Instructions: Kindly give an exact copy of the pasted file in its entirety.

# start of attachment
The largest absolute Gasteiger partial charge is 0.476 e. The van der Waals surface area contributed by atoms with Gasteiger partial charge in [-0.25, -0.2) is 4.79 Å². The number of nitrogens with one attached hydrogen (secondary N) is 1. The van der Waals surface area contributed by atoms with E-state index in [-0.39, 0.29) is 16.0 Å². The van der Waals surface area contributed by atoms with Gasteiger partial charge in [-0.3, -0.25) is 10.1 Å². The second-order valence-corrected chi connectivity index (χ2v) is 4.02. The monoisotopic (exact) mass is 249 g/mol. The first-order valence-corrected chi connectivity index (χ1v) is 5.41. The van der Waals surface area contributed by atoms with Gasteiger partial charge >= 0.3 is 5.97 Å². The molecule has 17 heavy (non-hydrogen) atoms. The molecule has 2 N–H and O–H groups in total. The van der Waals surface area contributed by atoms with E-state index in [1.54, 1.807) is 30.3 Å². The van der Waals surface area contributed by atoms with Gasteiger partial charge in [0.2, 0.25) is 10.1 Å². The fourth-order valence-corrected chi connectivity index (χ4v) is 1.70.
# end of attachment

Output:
The largest absolute Gasteiger partial charge is 0.476 e. The van der Waals surface area contributed by atoms with Gasteiger partial charge in [-0.25, -0.2) is 4.79 Å². The number of nitrogens with one attached hydrogen (secondary N) is 1. The van der Waals surface area contributed by atoms with E-state index in [-0.39, 0.29) is 16.0 Å². The van der Waals surface area contributed by atoms with Gasteiger partial charge in [-0.3, -0.25) is 10.1 Å². The second-order valence-corrected chi connectivity index (χ2v) is 4.02. The monoisotopic (exact) mass is 249 g/mol. The first-order valence-corrected chi connectivity index (χ1v) is 5.41. The van der Waals surface area contributed by atoms with Gasteiger partial charge >= 0.3 is 5.97 Å². The molecule has 17 heavy (non-hydrogen) atoms. The molecule has 2 N–H and O–H groups in total. The van der Waals surface area contributed by atoms with E-state index in [1.54, 1.807) is 30.3 Å². The van der Waals surface area contributed by atoms with Gasteiger partial charge in [0.2, 0.25) is 10.1 Å². The fourth-order valence-corrected chi connectivity index (χ4v) is 1.70.